Widow wants court to lock co-wife out of multi-million-shilling estate

The widow of a prominent Eldoret entrepreneur of Asian descent has vowed not to share the multi-million-shilling estate left behind by her late husband with a woman who claims to be her co-wife.

While testifying in a succession case involving the estate of her late husband, Mayuriben Manilal told Justice Reuben Nyakundi that her alleged co-wife, Muthoni Ngaruiya, was only her husband’s employee.

Mayuriben told the court that the deceased Lakhman Manilal Ravji never married any other wife apart from her in accordance with their Hindu religion, which forbids polygamy.

“Our Hindu religion, which my late husband passionately believed and practiced, does not recognise polygamy, and for the plaintiff to claim to be my co-wife is ridiculous,” she said.

In the case pending at the High Court in Eldoret, Ms Ngaruiya, an interior designer, claims to have sired a girl now aged 20 with Ravji, a man she claims was her employer turned lover.

Ms Ngaruiya also wants to be recognised as the second wife to the deceased and that the family of the late businessman be compelled to support her daughter financially.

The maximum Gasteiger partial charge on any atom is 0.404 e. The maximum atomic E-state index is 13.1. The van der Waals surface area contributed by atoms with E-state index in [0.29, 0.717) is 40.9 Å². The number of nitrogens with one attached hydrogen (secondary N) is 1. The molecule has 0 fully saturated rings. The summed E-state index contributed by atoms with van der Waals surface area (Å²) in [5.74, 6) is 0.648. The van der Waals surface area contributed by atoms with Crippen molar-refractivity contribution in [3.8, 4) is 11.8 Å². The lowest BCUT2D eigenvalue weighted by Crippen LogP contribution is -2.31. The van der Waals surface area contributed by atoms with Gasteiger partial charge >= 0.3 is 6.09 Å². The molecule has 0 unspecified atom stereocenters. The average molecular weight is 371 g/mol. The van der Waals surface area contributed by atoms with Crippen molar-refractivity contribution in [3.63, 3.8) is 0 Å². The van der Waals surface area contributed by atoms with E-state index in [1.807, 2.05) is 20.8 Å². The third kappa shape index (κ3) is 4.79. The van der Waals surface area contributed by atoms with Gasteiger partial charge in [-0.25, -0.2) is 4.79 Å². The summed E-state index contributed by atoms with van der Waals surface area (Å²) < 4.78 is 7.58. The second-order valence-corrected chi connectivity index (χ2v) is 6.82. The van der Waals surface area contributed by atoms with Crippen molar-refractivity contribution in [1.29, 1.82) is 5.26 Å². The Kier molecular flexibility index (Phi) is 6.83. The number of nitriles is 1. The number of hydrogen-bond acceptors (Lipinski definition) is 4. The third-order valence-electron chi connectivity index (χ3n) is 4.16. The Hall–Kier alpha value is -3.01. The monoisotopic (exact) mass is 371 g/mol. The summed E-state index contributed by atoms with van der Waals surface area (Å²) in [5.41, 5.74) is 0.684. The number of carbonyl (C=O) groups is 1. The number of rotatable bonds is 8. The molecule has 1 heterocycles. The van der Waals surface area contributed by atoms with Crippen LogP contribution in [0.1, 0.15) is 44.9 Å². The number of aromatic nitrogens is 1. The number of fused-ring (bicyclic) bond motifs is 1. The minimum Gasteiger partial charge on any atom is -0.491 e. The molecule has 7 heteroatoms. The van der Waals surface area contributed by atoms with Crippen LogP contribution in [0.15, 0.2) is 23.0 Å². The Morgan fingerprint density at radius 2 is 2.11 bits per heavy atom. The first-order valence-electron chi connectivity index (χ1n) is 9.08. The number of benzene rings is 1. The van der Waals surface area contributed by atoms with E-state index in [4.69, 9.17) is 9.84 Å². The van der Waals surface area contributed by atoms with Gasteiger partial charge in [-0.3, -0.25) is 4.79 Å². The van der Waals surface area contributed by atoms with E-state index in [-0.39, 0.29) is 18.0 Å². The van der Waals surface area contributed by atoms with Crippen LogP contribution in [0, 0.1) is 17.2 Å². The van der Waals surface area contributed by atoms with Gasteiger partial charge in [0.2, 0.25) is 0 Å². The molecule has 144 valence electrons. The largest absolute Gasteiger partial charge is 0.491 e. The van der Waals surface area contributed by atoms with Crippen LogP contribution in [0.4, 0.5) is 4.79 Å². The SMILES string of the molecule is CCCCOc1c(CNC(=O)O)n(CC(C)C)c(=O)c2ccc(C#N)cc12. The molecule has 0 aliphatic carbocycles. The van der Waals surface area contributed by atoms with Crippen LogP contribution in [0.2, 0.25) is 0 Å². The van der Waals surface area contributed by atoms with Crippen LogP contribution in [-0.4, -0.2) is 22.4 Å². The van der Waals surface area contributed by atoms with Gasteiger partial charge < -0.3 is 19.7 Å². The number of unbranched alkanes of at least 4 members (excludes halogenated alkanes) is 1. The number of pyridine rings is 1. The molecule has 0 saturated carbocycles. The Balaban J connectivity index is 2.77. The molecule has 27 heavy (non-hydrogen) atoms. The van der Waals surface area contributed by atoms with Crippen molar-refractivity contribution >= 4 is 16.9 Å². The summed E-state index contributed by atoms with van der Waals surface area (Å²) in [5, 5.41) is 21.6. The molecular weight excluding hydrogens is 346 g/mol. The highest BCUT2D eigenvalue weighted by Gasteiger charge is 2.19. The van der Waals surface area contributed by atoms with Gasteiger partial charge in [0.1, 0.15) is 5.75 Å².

The widow, however, termed Ngaruiya and her daughter as strangers to their family, reiterating that she would not cede any part of her late husband’s property to her.

The widow further claimed that contrary to assertions by the woman that she attended her husband’s cremation ceremony, she never saw her among the family members present.

“I never saw her during the cremation of my husband’s body, as she alleged in her testimony in court. She was nowhere to be seen on that material day when I was giving my late husband a decent send-off alongside other family members. If she was present, she should have introduced herself then,” added the widow.

The widow also told the court that she was not aware whether her late husband had changed his religion and culture, as claimed by the woman during her earlier testimony.

Ngaruiya in her earlier testimony argued that she started courting Ravji in 2003 and was blessed with a girl who is now a university student.

She claimed that Ravji married her under the Kikuyu customary law after visiting her family in Murang’a in 2003. She said the deceased attended marriage negotiations in her home village before she conceived, adding that she is qualified to share part of his vast estate.

“My daughter and I were totally sidelined from distribution of the estate of my late husband,” she said.

Ravji died in October 2020. The businessman had interests in the transport business spanning Uasin Gishu and Nakuru counties.

The case was adjourned until August 2 for further hearing.